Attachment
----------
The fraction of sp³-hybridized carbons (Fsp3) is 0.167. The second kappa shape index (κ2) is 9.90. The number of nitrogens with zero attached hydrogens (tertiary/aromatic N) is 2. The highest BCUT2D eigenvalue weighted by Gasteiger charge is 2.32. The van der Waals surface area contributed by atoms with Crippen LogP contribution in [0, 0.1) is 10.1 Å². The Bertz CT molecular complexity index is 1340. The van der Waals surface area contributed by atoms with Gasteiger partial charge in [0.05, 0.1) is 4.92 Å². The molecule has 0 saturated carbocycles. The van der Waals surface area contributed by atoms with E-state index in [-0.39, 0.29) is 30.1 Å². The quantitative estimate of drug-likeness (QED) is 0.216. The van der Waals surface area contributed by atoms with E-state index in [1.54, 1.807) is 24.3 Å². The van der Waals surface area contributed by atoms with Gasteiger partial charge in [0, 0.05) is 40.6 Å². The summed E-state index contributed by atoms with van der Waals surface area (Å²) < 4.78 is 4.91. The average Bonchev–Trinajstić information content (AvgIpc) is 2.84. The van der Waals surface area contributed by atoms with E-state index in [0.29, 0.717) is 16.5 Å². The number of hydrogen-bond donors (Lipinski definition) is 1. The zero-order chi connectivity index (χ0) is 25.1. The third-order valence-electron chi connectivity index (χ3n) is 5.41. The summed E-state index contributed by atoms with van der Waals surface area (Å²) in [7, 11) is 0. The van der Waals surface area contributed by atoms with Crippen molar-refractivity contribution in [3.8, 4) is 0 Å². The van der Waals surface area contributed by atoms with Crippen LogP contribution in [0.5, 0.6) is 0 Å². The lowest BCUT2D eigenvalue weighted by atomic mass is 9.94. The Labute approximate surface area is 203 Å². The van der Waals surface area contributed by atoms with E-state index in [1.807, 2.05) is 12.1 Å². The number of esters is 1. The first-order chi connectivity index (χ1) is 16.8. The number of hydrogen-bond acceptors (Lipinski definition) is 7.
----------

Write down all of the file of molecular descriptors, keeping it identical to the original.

The fraction of sp³-hybridized carbons (Fsp3) is 0.167. The second kappa shape index (κ2) is 9.90. The number of nitrogens with zero attached hydrogens (tertiary/aromatic N) is 2. The highest BCUT2D eigenvalue weighted by Gasteiger charge is 2.32. The van der Waals surface area contributed by atoms with Crippen LogP contribution in [0, 0.1) is 10.1 Å². The Bertz CT molecular complexity index is 1340. The van der Waals surface area contributed by atoms with Gasteiger partial charge in [0.05, 0.1) is 4.92 Å². The molecule has 0 saturated carbocycles. The van der Waals surface area contributed by atoms with E-state index in [-0.39, 0.29) is 30.1 Å². The quantitative estimate of drug-likeness (QED) is 0.216. The van der Waals surface area contributed by atoms with E-state index in [1.54, 1.807) is 24.3 Å². The van der Waals surface area contributed by atoms with Gasteiger partial charge in [0, 0.05) is 40.6 Å². The summed E-state index contributed by atoms with van der Waals surface area (Å²) < 4.78 is 4.91. The average Bonchev–Trinajstić information content (AvgIpc) is 2.84. The van der Waals surface area contributed by atoms with E-state index in [0.29, 0.717) is 16.5 Å². The number of hydrogen-bond donors (Lipinski definition) is 1. The zero-order chi connectivity index (χ0) is 25.1. The third-order valence-electron chi connectivity index (χ3n) is 5.41. The summed E-state index contributed by atoms with van der Waals surface area (Å²) in [7, 11) is 0. The van der Waals surface area contributed by atoms with Crippen molar-refractivity contribution in [3.8, 4) is 0 Å². The van der Waals surface area contributed by atoms with Crippen LogP contribution in [0.5, 0.6) is 0 Å². The lowest BCUT2D eigenvalue weighted by atomic mass is 9.94. The Labute approximate surface area is 203 Å². The van der Waals surface area contributed by atoms with E-state index in [1.807, 2.05) is 12.1 Å². The number of esters is 1. The first-order chi connectivity index (χ1) is 16.8. The number of hydrogen-bond acceptors (Lipinski definition) is 7.